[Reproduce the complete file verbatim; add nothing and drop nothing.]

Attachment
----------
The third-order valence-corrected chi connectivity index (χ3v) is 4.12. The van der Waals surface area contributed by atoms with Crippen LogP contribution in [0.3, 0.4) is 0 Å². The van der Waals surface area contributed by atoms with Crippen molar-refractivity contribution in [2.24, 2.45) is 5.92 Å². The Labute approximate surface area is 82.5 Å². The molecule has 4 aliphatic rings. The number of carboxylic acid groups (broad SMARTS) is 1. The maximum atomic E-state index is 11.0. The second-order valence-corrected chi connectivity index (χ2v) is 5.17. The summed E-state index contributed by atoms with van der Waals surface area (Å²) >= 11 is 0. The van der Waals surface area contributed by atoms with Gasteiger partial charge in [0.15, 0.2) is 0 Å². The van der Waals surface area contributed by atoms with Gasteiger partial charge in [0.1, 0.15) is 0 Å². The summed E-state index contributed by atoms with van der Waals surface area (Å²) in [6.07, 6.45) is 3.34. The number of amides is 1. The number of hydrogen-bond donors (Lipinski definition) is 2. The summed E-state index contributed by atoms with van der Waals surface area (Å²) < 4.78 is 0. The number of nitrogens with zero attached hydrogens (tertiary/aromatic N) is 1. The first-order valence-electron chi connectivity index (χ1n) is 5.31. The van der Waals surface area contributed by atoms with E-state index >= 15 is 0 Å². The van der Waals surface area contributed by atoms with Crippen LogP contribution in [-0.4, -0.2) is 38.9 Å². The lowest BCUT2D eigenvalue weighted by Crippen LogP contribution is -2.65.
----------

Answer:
The third-order valence-corrected chi connectivity index (χ3v) is 4.12. The van der Waals surface area contributed by atoms with Crippen LogP contribution in [0.3, 0.4) is 0 Å². The van der Waals surface area contributed by atoms with Crippen molar-refractivity contribution in [2.24, 2.45) is 5.92 Å². The Labute approximate surface area is 82.5 Å². The molecule has 4 aliphatic rings. The number of carboxylic acid groups (broad SMARTS) is 1. The maximum atomic E-state index is 11.0. The second-order valence-corrected chi connectivity index (χ2v) is 5.17. The summed E-state index contributed by atoms with van der Waals surface area (Å²) >= 11 is 0. The van der Waals surface area contributed by atoms with Gasteiger partial charge in [0.15, 0.2) is 0 Å². The van der Waals surface area contributed by atoms with Gasteiger partial charge in [0.1, 0.15) is 0 Å². The summed E-state index contributed by atoms with van der Waals surface area (Å²) in [6.07, 6.45) is 3.34. The number of amides is 1. The number of hydrogen-bond donors (Lipinski definition) is 2. The summed E-state index contributed by atoms with van der Waals surface area (Å²) < 4.78 is 0. The number of nitrogens with zero attached hydrogens (tertiary/aromatic N) is 1. The first-order valence-electron chi connectivity index (χ1n) is 5.31. The van der Waals surface area contributed by atoms with E-state index >= 15 is 0 Å². The van der Waals surface area contributed by atoms with Crippen LogP contribution in [-0.4, -0.2) is 38.9 Å². The lowest BCUT2D eigenvalue weighted by Crippen LogP contribution is -2.65.